Longfellow House – Washington’s Headquarters National Historic Site: a house built in 1759 that served as the headquarters for George Washington from 1775 to 1776 and later became home to poet Henry Wadsworth Longfellow in the 19th century.
Old Manse: a mansion built in 1770 for Reverend William Emerson that became home to his son Ralph Waldo Emerson and later Nathaniel Hawthorne during the 19th century.
Orchard House: a clapboard farmhouse built in the early 1700s that later became home to Louisa May Alcott and her family while she wrote her novel Little Women during the 19th century.
Ralph Waldo Emerson House: a house built by the Coolidge family in 1828 that later became home to Ralph Waldo Emerson.
Old North Bridge: a small bridge where the Battle of Concord took place, during which the Shot Heard Round the World was fired, in 1775.
Sleepy Hollow Cemetery: a cemetery established in 1849 where authors Henry David Thoreau, Louisa May Alcott, Ralph Waldo Emerson and Nathaniel Hawthorne are buried in an area of the cemetery called Author’s Ridge.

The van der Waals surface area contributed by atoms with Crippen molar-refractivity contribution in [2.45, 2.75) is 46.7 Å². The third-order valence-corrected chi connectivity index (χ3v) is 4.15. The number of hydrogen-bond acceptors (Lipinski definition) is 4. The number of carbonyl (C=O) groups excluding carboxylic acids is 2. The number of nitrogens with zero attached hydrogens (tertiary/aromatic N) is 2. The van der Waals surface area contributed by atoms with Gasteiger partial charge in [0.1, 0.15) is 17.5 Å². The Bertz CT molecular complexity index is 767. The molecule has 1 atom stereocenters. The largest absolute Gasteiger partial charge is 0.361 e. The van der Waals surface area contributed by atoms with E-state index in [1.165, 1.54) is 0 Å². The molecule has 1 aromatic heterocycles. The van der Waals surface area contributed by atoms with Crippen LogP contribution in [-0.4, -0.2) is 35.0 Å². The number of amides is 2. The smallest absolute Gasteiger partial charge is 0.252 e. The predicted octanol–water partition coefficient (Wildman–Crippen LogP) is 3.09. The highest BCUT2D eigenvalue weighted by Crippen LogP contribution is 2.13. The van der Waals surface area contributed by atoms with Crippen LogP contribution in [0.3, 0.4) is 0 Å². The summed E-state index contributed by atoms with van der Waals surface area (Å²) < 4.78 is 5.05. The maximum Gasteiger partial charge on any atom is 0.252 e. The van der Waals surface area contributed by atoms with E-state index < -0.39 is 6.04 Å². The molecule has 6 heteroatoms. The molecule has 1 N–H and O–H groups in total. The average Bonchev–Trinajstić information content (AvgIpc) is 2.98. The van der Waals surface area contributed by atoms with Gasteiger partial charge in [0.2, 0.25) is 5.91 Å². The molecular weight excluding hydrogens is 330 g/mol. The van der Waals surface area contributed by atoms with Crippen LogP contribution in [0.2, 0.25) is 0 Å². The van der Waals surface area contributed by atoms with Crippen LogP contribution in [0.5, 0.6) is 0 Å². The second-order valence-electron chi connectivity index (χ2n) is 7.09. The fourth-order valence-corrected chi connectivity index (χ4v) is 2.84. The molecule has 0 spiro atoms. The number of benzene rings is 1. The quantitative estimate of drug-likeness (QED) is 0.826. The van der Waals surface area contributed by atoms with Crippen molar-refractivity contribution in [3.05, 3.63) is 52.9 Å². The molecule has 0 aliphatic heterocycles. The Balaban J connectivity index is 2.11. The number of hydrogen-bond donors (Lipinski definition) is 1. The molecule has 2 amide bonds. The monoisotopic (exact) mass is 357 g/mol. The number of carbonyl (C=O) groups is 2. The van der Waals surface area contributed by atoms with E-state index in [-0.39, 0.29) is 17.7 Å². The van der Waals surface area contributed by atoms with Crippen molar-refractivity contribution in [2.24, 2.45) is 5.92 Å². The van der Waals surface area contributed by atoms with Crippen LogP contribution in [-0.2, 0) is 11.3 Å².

Thoreau Farm: a farmhouse built John Wheeler in 1730 that later became the birthplace of writer Henry David Thoreau in 1817.
Colonial Inn: a house built in 1716 where colonists stored ammunition during the build up to the Revolutionary War and where injured soldiers were taken after the Battle of Concord.
The Wayside: a house built in 1717 that later become home to Louisa May Alcott and then Nathaniel Hawthorne in the 19th century.
Walden Pond: a kettle hole pond carved by glaciers during the last ice age that later became the location of Henry David Thoreau’s cabin and served as the inspiration for his most famous book Walden.
Rebecca Nurse Homestead: a first period house built in 1678 that was the home of Salem Witch Trials victim Rebecca Nurse.
Salem Village Parsonage: an archaeological site of the Salem Village parsonage where Salem Village minister Reverend Samuel Parris, his daughter Betty and their slave Tituba lived during the Salem Witch Trials in 1692.
Endicott Pear Tree: a pear tree planted by John Endecott, the first Governor of the Massachusetts Bay Colony, in 1632.
Glen Magna Farms: a mansion built by Jonathan Ingersoll in 1790.
Judge Samuel Holten House: a first period house built in 1670 where Sarah Holten, a neighbor of Rebecca Nurse who testified against her, during the Salem Witch Trials. It later became home to congressman and judge, Samuel Holten, during the Revolutionary War.
Putnam House: a house built in 1648 where Joseph Putnam, uncle of Ann Putnam Jr, lived during the Salem Witch Trials and later became home to Major General Israel Putnam, who served as a commander at the Battle of Bunker Hill during the Revolutionary War/
Village Training Field: a training field established in 1671 where the Salem Village militia performed military drills.
Town Hall: a Greek Revival-style government building built in 1855 that served as both the town hall and high school.